It was in the Mercury Theatre bar I first became cognizant of the term Tangatawhenua and what it might mean. A talented Maori actor from the North was leaning against the bar and chatting to me as he had a habit to do when he, in a drink driven tirade spoke of his anger about the use of the term Tangatawhenua. He was furious that it was being "cheapened and bastardised" by some Maori in an effort to make political point and to suggest that only Maori were welcome to this status. He said it was a precious spiritual concept that applied to all people who took their material sustenance and gained life because of their connection to this land. He went on to say that even if one was not born here but settled here that that person was part of the Tangatawhenua. I was not so interested in his diatribe as I would rather have been passing comment on the directing style of the new play or the physical style of the new actresses in it but some time later this conversation would pop back up into my mind.
While I am an outsider artist and have little time for the art world as such I
soon ran into the concept of "appropriation" once earning a living from painting.
Appropriation might be to take the Maori style and use it for my own
advantage or to make comment of Maori while not being one.
I did not really care as I was painting bi-cultural works at the time on Tapa
cloth and the Island community had no reservation about what I was doing.
But then this question of Tangatawhenua arrived and from the very depths of my subconscious. I was doodling in my diary while chatting on the phone. When I hung up and looked down at the page a detailed, stylised tattooed face looked out at me.
I knew immediately it was that tattooed rat-bag from my youth Hone Heke and underneath the visage I instantly wrote. "Pssst...Hone Heke was a tattooed savage, pass it on, Whitie!"
As I looked into the eyes of the "noble savage" on the page I realized it was time, through my paintings for me to form my philosophy as to who I was in my own land.
So started my "Hories and Whities" diary page artworks and my exploration into Maori/European contact.
I do not create to be good at art, I paint to find my way and to decide what I think. The artworks, especially in this case are incidental to a process of understanding. They are my map into my subconscious and back out through the historical narrative that lies just beneath the veneer of our daily life.
Language is a major part of how we will find our path and that we now have two languages to create our full potential is a bonus in a World where the indigenous language could easily have been dead by now. I was taught all my life that to learn the Maori language as a nation would be a foolish and indulgent waste of time and we would all be better off learning Japanese...but now that would be Chinese... Language is the very basis on which we stand to see our view of everything about us be it art, history or social interaction of any kind. As we work toward a time when New Zealand is genuinely bi-lingual it is at the most basic level that we will look at the word Tangatawhenua and that will be the test of the spiritual side of this convergence of cultures. Once spirituality is based on separateness as for example in the Jewish telling of the Godly imperative where they are the chosen race and the rest of us all second class, bit players to their supremacy in the Lord Gods eyes then truly there is no hope for oneness. The Jews have cast themselves as a race apart and they pay every day for that arrogance. Surely, the true understanding of this word Tangatawhenua and its spiritual dimension is what stands to separate us or bind us and surely we are stronger as one united company of citizens. Is Tangatawhenua not a spiritual understanding for a planet under stress as mankind forgets his place in the order of things?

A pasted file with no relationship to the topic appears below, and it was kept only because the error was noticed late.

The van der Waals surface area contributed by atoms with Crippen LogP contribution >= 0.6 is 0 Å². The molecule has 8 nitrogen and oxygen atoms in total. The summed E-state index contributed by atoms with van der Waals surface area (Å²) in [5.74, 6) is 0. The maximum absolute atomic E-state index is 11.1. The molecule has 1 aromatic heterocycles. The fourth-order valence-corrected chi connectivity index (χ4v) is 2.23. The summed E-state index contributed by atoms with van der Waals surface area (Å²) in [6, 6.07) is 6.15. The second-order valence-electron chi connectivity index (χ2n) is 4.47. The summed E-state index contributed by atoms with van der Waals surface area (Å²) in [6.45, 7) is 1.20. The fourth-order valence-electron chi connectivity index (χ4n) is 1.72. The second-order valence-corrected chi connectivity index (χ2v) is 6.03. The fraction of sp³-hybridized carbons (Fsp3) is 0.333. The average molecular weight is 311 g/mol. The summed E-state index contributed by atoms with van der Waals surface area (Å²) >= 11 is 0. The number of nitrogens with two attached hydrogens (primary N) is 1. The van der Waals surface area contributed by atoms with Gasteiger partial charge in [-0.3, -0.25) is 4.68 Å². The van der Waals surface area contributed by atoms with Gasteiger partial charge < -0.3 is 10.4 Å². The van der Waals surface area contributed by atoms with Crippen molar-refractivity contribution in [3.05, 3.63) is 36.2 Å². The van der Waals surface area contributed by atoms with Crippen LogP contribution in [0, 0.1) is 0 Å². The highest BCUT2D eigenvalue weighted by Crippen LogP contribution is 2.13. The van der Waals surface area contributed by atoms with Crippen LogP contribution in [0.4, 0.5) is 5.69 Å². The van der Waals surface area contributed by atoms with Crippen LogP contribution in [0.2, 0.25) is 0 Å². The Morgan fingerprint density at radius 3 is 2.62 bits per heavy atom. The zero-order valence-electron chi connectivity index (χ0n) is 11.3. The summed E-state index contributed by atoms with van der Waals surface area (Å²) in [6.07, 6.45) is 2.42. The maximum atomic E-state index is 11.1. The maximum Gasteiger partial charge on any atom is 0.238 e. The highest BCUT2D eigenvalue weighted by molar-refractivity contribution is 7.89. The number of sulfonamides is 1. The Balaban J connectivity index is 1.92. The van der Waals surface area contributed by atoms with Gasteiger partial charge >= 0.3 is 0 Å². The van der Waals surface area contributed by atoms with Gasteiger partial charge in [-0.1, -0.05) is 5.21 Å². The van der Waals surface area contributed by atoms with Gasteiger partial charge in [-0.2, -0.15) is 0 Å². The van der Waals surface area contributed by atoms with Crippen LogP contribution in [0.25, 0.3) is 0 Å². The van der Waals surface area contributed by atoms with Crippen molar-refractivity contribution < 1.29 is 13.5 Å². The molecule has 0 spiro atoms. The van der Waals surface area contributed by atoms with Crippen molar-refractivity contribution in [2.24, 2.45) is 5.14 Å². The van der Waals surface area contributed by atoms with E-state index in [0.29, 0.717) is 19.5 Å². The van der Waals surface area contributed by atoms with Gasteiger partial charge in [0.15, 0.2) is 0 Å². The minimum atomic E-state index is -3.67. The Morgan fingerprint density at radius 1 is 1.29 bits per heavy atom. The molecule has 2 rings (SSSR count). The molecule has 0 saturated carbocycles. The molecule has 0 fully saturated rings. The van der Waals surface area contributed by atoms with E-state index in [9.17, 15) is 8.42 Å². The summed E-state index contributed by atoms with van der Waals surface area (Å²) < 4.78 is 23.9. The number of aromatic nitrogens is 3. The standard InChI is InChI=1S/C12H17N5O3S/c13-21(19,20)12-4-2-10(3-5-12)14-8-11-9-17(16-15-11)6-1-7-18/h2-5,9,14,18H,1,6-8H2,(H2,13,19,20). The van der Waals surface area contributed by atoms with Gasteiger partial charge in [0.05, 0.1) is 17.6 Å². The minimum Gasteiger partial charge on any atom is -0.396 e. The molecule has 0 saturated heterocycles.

In the same way we have moved on from Ten Guitars
to Whirimako Black
and from egg sandwiches
to feta and rocket salad
We must bring a much more sophisticated language to this discussion of who we are all to become.
As a White fifty-something male
I admire the work Maori have done in standing their ground and finding a place of respect for their essence and I think it is time for the Whitie to arrive at the table with a little more than tired rhetoric and angry indigence.
It is time to cutaway the American style of blind tirades broadcasting the party line